Some on the Founding Board could hardly bare to listen to the reports of pending wishes at each board meeting because of their sheer emotional impact. But once the magic of Make-A-Wish touches your heart, it truly remains there forever.

However challenging or seemingly impossible the wish, there was one word that was never an option. That word is NO! It does not appear anywhere in the Make-A-Wish dictionary.

Some on the Founding Board brought their rudimentary fundraising skills and engineered the creation of plastic wishing wells to attract and collect much needed pennies, dollars and dimes in those early years to be able to pay for the cost of a trip to Disney, attend a professional basketball game to meet Michael Jordan, have a shiny new toy tractor, or a beautiful new wardrobe and personal shopping spree.

No matter what the wish, there was always a way.

Thirty years later, there is a very large concrete wishing well in front of the Make-A-Wish Central New York office and an inspirationally designed wishing pond created by a Wish Sibling as an Eagle Scout project.  Both are symbols of wishes, of dreams, and of the ability to make them come true.

Thirty years later, there have been more than 1,600 wishes granted by hundreds of dedicated volunteers and staff across 15 counties, made possible through the generosity of school children, businesses, corporations, special events, and fundraisers all embracing what Make-A-Wish means to our children and families.

Thirty years later, there is a Star Wall representing the wishes of every child that has received a wish through our chapter. These stars shine brightly, giving hope and shining the light of appreciation and love for this wonderful organization.  That wall is part of the Make A Wish office, a special place on Campuswood Drive in East Syracuse donated by a philanthropic corporate leader in our community and renovated with a magical touch by hundreds of local contractors and talented workers to ensure the most beautiful, welcoming and wonderful home for our Wish Kids and Families.

Make-A-Wish defines generosity as a dedicated army of volunteers, wish granters, event planners and donors, and fundraisers across our 15-county service area. And it defines all of YOU, whose donations and support have brought hope, strength and joy to children facing extremely difficult medical challenges.

This community has been opening its generous heart to Make-A-Wish Central New York for 30 years.  We are so immeasurably grateful for this support and we look to a future filled with wishes made possible by your support.

Thank you for your compassion and embracing such a simple message and mission, and for the generous contributions that make magical memories forever.

Full Circle: The Impact of a Wish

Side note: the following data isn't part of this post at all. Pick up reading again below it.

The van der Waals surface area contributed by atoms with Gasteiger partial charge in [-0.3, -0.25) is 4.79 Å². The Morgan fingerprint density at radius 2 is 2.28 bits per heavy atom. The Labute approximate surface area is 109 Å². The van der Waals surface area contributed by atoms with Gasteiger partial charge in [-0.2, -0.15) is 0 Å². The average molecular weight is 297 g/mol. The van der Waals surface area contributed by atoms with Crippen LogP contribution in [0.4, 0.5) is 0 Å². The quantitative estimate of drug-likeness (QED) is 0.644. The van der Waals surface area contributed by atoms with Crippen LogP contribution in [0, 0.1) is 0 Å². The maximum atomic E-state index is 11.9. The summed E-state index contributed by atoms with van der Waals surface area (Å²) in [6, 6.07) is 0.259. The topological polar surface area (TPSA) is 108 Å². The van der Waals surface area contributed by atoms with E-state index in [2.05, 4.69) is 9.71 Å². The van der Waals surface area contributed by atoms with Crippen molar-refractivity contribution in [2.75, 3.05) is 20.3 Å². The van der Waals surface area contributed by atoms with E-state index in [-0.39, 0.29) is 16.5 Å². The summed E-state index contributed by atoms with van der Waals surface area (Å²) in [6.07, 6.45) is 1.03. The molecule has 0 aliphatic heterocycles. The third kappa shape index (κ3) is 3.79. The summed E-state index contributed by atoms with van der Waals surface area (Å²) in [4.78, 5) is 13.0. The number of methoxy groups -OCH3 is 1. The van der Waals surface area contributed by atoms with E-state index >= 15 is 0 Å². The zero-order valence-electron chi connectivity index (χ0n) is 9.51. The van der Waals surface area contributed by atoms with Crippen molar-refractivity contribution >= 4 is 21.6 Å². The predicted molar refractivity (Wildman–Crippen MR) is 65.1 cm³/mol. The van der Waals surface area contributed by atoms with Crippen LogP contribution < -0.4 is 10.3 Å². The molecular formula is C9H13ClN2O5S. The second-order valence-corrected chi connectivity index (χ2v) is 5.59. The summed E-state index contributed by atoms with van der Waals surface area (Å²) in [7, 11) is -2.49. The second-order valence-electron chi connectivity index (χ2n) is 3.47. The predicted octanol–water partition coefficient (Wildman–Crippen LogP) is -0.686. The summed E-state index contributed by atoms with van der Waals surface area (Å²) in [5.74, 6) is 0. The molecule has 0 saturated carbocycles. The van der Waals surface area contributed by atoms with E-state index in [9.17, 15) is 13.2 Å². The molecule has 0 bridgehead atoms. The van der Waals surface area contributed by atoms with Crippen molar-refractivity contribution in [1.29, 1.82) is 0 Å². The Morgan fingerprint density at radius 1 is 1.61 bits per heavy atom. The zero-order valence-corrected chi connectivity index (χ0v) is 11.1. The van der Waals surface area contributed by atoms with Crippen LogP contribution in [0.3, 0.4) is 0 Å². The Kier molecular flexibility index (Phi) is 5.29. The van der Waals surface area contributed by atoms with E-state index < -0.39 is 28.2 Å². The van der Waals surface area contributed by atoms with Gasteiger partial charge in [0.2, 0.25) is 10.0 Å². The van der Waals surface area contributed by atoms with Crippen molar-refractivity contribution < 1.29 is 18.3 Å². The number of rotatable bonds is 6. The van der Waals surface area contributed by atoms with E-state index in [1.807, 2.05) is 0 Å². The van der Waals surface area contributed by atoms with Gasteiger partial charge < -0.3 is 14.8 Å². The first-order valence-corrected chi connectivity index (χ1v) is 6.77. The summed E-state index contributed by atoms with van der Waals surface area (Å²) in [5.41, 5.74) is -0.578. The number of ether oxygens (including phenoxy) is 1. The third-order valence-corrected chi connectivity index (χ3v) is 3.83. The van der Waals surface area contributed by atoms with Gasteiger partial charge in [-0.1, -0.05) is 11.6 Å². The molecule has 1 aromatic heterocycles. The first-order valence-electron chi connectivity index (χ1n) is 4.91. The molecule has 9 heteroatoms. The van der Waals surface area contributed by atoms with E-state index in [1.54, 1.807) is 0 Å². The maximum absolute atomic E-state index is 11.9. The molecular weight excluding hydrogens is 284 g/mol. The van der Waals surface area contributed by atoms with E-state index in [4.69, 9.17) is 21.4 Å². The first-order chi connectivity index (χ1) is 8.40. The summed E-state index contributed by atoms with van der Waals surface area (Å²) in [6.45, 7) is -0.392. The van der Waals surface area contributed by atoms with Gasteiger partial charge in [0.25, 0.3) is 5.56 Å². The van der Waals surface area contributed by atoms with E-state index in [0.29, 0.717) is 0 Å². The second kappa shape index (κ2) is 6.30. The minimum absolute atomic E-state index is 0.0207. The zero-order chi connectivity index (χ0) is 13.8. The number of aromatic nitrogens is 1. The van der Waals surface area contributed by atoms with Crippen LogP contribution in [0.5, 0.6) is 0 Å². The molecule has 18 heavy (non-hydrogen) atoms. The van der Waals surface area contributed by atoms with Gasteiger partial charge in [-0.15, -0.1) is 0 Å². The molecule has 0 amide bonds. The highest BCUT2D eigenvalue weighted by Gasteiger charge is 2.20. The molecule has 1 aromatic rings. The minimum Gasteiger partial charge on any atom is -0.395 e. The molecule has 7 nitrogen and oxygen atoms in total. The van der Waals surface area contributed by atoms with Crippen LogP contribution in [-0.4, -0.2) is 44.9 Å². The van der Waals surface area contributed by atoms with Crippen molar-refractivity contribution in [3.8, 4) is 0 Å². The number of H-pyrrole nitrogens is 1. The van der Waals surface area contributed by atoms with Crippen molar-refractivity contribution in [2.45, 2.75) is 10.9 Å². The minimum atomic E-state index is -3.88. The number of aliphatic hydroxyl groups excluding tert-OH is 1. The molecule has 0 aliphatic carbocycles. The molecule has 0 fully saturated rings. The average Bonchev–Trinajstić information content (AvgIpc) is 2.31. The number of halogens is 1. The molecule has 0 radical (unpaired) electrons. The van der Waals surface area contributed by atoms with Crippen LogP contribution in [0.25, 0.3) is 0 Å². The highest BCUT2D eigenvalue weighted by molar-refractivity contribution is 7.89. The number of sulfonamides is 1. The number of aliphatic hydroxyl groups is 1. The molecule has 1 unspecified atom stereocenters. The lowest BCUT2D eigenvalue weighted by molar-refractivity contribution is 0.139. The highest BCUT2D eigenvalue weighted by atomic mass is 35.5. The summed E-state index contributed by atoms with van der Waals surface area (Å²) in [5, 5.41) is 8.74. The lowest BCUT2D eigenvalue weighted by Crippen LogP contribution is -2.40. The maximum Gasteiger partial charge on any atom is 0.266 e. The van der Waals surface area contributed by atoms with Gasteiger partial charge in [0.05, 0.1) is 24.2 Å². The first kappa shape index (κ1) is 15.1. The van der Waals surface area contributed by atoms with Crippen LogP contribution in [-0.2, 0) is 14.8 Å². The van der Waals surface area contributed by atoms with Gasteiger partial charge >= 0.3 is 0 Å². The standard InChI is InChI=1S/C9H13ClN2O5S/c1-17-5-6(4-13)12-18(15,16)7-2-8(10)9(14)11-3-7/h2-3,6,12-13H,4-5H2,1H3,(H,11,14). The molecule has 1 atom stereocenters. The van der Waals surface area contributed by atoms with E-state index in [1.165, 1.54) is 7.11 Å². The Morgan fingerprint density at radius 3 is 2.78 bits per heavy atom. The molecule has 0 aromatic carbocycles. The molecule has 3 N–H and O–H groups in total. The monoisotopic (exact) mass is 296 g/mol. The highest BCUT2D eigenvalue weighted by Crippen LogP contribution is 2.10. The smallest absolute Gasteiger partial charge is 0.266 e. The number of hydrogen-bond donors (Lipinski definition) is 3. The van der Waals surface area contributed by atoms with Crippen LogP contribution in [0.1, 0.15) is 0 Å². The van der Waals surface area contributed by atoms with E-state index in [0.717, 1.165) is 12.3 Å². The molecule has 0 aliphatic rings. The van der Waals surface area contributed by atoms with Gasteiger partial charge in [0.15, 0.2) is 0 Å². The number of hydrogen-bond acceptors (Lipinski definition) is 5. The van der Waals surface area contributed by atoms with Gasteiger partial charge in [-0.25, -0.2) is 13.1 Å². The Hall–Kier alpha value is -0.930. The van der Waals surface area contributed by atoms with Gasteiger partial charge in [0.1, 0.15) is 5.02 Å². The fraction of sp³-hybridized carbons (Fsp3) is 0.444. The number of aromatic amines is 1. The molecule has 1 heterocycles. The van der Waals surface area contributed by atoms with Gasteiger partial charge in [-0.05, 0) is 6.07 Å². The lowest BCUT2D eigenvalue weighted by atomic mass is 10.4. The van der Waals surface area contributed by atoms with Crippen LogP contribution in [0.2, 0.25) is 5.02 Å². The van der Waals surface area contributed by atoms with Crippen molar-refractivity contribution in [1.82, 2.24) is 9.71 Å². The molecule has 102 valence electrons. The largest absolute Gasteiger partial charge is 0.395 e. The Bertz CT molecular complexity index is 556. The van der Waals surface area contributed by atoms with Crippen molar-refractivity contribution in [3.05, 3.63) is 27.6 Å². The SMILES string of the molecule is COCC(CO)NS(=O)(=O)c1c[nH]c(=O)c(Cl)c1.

By Jeff Smith, Adult “Wish Kid” and Volunteer

Being a part of the Make-A-Wish family has truly been a rewarding and life-changing experience. I began interning at Make-A-Wish in May 2015. A few weeks into my internship, social media volunteer and Wish Kid Mike Mort approached me (the man behind the blog) and asked if I’d be interested in sharing my story. I’ve never really been a very open person when it comes to talking about my illness, so I was very hesitant at first and kind of kept putting it off. Now, three months later, I’ve volunteered for two events and worked in the office weekly. From this experience, I’ve come to realize I’m a part of a very special group of people with the power to inspire, give hope, and show that there’s a world beyond hospitals and doctors offices.

iv-drip.Awful things happen all the time, but you never really expect it to happen to you. I certainly didn’t think I was going to be diagnosed with Leukemia. Like most teenagers, I thought I was basically bulletproof. The change from a typical 15-year-old to a cancer patient was definitely not the easiest transition. My daily routine, instead of attending class and participating on my high school’s sports teams, became frequent hospital visits and constant treatments. The things I thought were the most important in the world at the time became second to my illness. Fortunately, I didn’t have very many complications and within two months I was in remission. I’m happy to say five years later I’m still cancer free and have never felt better!

It was right about this time when I was told I was eligible for a wish and met my amazing wish granters Sandy and Karen. I think most Wish Kids will agree – deciding on a wish is no easy task. It took me months to decide! My original wish was to go to the Pro Bowl in Hawaii and hopefully see some of my favorite Miami Dolphins players amongst the mix of the NFL’s best. Unfortunately, I was too sick to go and my trip got canceled a couple weeks before the game. I thought that was the end of my wish experience, but to my surprise they let me wish again.

At the time when I had to decide on my new wish, I was a senior in high school dreaming of leaving home and getting the whole college experience. I think because my time in high school was so unorthodox, college became a very big deal. I always felt like it was a chance at a fresh start and an opportunity to put my illness behind me. Unfortunately, I was still receiving preventative treatment, so leaving home for college just wasn’t a feasible option. In high school I had taken a few classes at LeMoyne College and really enjoyed them. Once I had been accepted, LeMoyne was at the top of my list. The location was perfect because it was close to both my house and Upstate, where I was receiving treatments. So, with this in mind, I made my wish.942827_577245065640815_2008342277_n

I found out my wish for higher education was accepted during an award ceremony on my last day of high school.  I was presented with a scholarship from Make-A-Wish in combination with LeMoyne College. One moment of pure shock and surprise was greater than any trip I could have taken. It was an incredible feeling being able to share that moment with my friends, family, classmates, and of course my wish granters.